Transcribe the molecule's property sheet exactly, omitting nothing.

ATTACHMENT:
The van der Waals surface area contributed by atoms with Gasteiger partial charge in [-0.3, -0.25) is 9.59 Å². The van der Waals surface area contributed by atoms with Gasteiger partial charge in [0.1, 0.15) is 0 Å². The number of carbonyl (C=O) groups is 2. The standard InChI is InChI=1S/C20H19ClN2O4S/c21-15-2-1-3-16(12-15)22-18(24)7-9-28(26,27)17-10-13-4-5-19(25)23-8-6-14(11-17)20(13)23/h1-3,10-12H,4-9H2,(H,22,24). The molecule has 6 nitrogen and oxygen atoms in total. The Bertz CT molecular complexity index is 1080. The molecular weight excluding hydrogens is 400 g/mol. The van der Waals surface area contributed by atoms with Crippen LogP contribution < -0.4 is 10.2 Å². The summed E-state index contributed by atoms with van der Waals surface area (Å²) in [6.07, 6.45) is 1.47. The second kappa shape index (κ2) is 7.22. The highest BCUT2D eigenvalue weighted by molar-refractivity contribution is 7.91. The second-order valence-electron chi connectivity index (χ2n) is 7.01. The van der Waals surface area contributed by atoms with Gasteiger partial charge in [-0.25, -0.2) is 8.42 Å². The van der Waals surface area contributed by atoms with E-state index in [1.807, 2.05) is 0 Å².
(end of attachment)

The van der Waals surface area contributed by atoms with Gasteiger partial charge in [-0.3, -0.25) is 9.59 Å². The van der Waals surface area contributed by atoms with Gasteiger partial charge in [0.1, 0.15) is 0 Å². The number of carbonyl (C=O) groups is 2. The standard InChI is InChI=1S/C20H19ClN2O4S/c21-15-2-1-3-16(12-15)22-18(24)7-9-28(26,27)17-10-13-4-5-19(25)23-8-6-14(11-17)20(13)23/h1-3,10-12H,4-9H2,(H,22,24). The molecule has 6 nitrogen and oxygen atoms in total. The Bertz CT molecular complexity index is 1080. The molecular weight excluding hydrogens is 400 g/mol. The van der Waals surface area contributed by atoms with Crippen LogP contribution < -0.4 is 10.2 Å². The summed E-state index contributed by atoms with van der Waals surface area (Å²) in [6.07, 6.45) is 1.47. The second kappa shape index (κ2) is 7.22. The highest BCUT2D eigenvalue weighted by molar-refractivity contribution is 7.91. The second-order valence-electron chi connectivity index (χ2n) is 7.01. The van der Waals surface area contributed by atoms with Gasteiger partial charge in [-0.25, -0.2) is 8.42 Å². The van der Waals surface area contributed by atoms with E-state index in [1.807, 2.05) is 0 Å².